REGINA MARGHERITA PIZZERIA | Dining Reviews | Pittsburgh | Pittsburgh City Paper

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REGINA MARGHERITA PIZZERIA

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There's no big sign, but the spruced-up corner building at 38th and Butler should catch the eye easily enough. In this converted storefront, behind big plate glass windows is the Lawrenceville sister to Bellevue's popular Regina Margherita Pizzeria. Inside, there are a few framed illustrations of the woman, "Regina Margherita," here and there, but mostly the effect is of European café simplicity: marble tables atop wrought iron legs, wooden café chairs, cloth napkins, heavy Italian-made flatware, and staff in matching polo shirts and red scarves knotted around their necks.

The place is cozy enough -- and the food prep area is elevated -- so that it's easy to watch the chef work from the comfort, and discretion, of your seat. (You may stand right on the other side of glass counter and peer at the chef if you dare.) There's the patting and slapping of the pie dough; the elegant swoosh of his arm as he wields the spouted copper pot containing olive oil; and the agile slipping of the long-armed wooden pizza peel in and out of the oven.

The oven is a brick, wood-fired open oven with a fantastic copper ventilation pipe twisting out of it. In fact the "color scheme" at Regina Margherita is best defined by material: shiny copper metal, exposed brick and polished wood.

There's a very simple menu here -- just eight pizzas and a side green salad. There are two meat pizzas (ham or salami), one meat sandwich pizza, and the rest are combinations of tomatoes, cheeses, olive oil and herbs.

I had their signature pizza, the Regina Margherita. It was simplicity itself: a very light sauce of crushed tomatoes and extra virgin olive oil topped with portions of buffalo mozzarella, whole fresh basil leaves and cherry tomatoes. According to the menu, the crushed tomatoes, olive oil, flour and cheese have all been imported from Italy. That's a mighty long travel, but remarkably, the overall sensation was of freshness.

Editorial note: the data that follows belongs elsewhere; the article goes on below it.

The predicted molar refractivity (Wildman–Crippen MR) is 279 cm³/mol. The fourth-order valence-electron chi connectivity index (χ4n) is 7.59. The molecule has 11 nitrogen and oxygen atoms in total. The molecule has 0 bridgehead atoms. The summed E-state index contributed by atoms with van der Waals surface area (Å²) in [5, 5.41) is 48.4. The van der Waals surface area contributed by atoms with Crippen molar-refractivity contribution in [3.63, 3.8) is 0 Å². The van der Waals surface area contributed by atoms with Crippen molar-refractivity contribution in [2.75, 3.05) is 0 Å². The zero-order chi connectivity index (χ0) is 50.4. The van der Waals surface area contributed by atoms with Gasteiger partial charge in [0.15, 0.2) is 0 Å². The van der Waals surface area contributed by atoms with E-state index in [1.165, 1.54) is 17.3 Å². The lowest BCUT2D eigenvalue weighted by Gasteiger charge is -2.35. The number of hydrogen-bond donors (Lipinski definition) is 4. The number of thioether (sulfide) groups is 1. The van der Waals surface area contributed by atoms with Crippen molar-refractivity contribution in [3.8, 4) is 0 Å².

I ate my entire pizza (these pies are pretty much sized for one adult), which is unusual for me: Normally I get filled up fast on cheese and dough. But this pizza was so light, and best of all, using the less-fatty buffalo mozzarella meant there was none of that residual oil that can bog a pizza down.

My companion ordered the Capricciosa, which was like an antipasti tray on a pizza -- on top of the same crushed tomato base were artichoke, Italian baked ham, mushrooms as well as fresh basil and mozzarella. (All the other pizzas use the soft, fresh mozzarella, only the Regina uses the cheese made from actual buffalo milk.)

The crust here is sure to settle that endless battle between the thin-and-crispy and thick-and-chewy factions: It's a little bit of both. In height, the crust is on the thinnish side, but retains both a pleasing crunch and a soft chewiness.

For dessert, there was traditional tiramisu, strawberry-flavored tiramisu and the very popular "pizza dessert" (the night we were there, every table ordered one). For the pizza dessert, a crust is baked. While still hot from the oven, the chef cuts away the top layer (the hot pie dough puffs up like pita bread), then spreads Nutella -- that chocolate hazelnut spread so beloved in Europe -- on the bottom half. The top half is replaced where it sticks firmly to the ooey-gooey melting chocolate. The "pizza" is sliced several times crossways and presented to eager fingers waiting at the table.

The combination of the slightly crunchy, slightly chewy crust with the chocolaty richness of the hot and melted Nutella was delicious, almost instantly filling, and just different enough that it left me struggling to find comparisons. "It's sort of like a s'more," I offered. "No. A chocolate quesadilla," my companion countered, "but with a European flair." Close enough -- and that's also a fine sobriquet for Regina Margherita: Pizza & but with a European flair. * * *

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